Anti-abortion activists in Chicago filed a federal lawsuit this week arguing that a law designed to protect abortion-clinic patients and employees from harassment is a violation of activists’ right to free speech. The city’s 2009 law delineates an 8-foot “bubble zone” for visitors once they are within 50 feet of a clinic entrance; an activist may not advance closer than that without the visitor’s permission. The lawsuit calls the strips of protected space “vast anti-speech zones.”
The Thomas More Society, a conservative law firm based in Chicago, filed the suit on behalf of four anti-abortion “sidewalk counselors” and two activist groups. The defendants named in the suit include the city of Chicago and mayor Rahm Emanuel, who are accused of “partnering with abortion vendors to violate the rights of those who wish to reach out to women seeking abortions.” The legality of ordinances like Chicago’s is murky at the moment. The Supreme Court upheld a similar Colorado law in 2000, which included an 8-foot bubble zone within 100 feet of health-care facility entrances. But in 2014, the Court unanimously struck down a Massachusetts law that prevented protestors from coming within 35 feet of clinics; at the time, justice Antonin Scalia suggested revisiting the Colorado law.
It’s not a coincidence that the current suit is playing out in Chicago, which has a prominent place in the history of the anti-abortion movement. The Pro-Life Action League, one of the plaintiffs in the current case, is a pioneer in clinic protests and “sidewalk counseling.” Co-founder Joe Scheidler, whose wife, Ann, is also named as a plaintiff in this week’s case, wrote an influential 1985 book titled Closed: 99 Ways to Stop Abortion in which he calls sidewalk counseling “the single most valuable activity that a pro-life person can engage in.”
The Pro-Life Action League also developed the “Chicago Method,” a tactic that involves scaring women away from clinics by telling them about any lawsuits against the location, and redirecting them to a nearby anti-abortion counseling center. Ann Scheidler described the Chicago Method a few years ago as a way to set aside the question of fetal life and convince women that having an abortion poses a risk to their own bodies. The anti-abortion group Priests for Life outlines the tactic with remarkable candor:
When you approach the pregnant woman and her escort, say, "Excuse me. Are you going to the medical center here? Did you know about the medical malpractice lawsuits against this place?"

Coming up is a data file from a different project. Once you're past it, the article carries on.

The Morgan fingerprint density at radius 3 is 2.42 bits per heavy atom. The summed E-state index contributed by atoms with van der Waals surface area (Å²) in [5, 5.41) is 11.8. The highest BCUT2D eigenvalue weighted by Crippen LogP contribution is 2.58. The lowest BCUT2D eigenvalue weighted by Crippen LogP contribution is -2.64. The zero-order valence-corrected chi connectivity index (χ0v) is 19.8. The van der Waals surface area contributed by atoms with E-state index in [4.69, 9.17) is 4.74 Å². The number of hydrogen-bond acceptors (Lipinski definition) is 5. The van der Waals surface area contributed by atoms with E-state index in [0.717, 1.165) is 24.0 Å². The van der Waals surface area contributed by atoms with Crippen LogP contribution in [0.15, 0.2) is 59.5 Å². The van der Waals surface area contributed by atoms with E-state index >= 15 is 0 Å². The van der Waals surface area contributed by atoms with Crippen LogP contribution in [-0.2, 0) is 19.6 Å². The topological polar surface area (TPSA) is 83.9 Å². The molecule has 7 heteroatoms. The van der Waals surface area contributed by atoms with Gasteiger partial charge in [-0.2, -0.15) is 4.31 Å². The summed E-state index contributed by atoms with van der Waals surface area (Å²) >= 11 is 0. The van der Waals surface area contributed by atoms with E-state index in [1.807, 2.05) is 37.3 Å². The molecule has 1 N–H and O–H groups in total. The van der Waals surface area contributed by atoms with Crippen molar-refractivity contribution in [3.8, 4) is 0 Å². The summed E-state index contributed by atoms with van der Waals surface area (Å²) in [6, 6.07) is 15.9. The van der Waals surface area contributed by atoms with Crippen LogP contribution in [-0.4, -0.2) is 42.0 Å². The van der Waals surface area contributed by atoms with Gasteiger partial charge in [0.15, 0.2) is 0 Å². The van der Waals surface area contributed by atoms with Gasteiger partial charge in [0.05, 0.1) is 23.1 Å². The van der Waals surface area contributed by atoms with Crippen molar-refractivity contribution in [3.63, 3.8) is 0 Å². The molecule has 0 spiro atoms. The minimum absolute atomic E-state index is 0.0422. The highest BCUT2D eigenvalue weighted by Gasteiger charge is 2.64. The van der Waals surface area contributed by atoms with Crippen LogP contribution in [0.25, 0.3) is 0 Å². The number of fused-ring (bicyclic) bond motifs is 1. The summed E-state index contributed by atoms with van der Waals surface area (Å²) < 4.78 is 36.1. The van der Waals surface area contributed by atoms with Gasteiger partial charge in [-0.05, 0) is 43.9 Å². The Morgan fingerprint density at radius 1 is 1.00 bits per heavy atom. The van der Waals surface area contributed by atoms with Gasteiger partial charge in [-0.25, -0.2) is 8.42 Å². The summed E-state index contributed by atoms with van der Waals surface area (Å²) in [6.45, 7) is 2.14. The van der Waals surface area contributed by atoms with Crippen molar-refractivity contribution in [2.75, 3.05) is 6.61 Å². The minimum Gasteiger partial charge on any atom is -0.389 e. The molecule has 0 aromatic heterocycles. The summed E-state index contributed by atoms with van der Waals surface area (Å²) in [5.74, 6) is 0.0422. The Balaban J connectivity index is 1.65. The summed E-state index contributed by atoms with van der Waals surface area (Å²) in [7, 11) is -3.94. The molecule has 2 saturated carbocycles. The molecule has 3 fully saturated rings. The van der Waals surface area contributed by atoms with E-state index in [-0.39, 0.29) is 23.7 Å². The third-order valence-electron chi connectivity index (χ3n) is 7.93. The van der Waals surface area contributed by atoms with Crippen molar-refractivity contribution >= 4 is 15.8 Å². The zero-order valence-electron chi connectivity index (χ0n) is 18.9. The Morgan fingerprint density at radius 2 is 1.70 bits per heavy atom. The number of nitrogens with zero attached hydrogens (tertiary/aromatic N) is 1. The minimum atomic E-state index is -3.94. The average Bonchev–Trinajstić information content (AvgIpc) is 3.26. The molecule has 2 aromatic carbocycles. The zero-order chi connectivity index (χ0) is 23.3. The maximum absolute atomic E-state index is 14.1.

Give the pregnant woman and her escort factual information about the specific abortuary they are about to enter. Repeat this information until it produces the desired effect of disturbing them. Develop visual aids, such as a sheet that summarizes the malpractice lawsuits against the mill, especially the abortion-related lawsuits. Newspaper articles about scandalous conditions in the abortion mill are also helpful.
After a minute or two, when the potential abortion client is sufficiently and justifiably disturbed by negative factual information about the abortion clinic, give her literature about an alternative center where she can go immediately for a free pregnancy test and counseling help. The pregnancy help agencies used in conjunction with this method will ideally have a neutral-sounding name like “Women’s Aid Center.” ...
It is absolutely vital to the success of the technique that you not disclose that you are an anti-abortionist or that the agency you are taking your clients to will not give them an abortion or a referral. You need not lie to accomplish this. Just reveal as much of the truth as you need to and no more.
Other on-site tactics vary widely, from shouts to quiet prayer to one-on-one conversation. The sidewalks around abortion clinics can have the chaotic atmosphere of battle. The setting tends to attract the most passionate (or virulent, depending on which side you’re on) advocates for and against the right to abortion. Both sides see the issue as a matter of life and death. And both sides see their opponents as dishonest and aggressive. In a statement about the new lawsuit, Planned Parenthood of Illinois said that anti-abortion activists in Chicago have recently started wearing similar-colored vests as clinic escorts, with a label reading “Parenthood Volunteer” and a logo similar to Planned Parenthood’s.
Even anti-abortion activists admit their success rate outside clinics is low, but the circus-like atmosphere is nonetheless painful and disorienting—not to mention physically threatening—to many women entering the clinic. As one clinic escort told The Atlantic last year, “No one wants to drive up to their doctor’s office and see over 100 people standing outside.”
Of course, whether or not anyone wants to see it is a different question from whether those 100 people should be able to use otherwise legal attempts at persuasion on public property. Depending on the outcome of the suit in Chicago, the “bubble zone” may be on its way to bursting.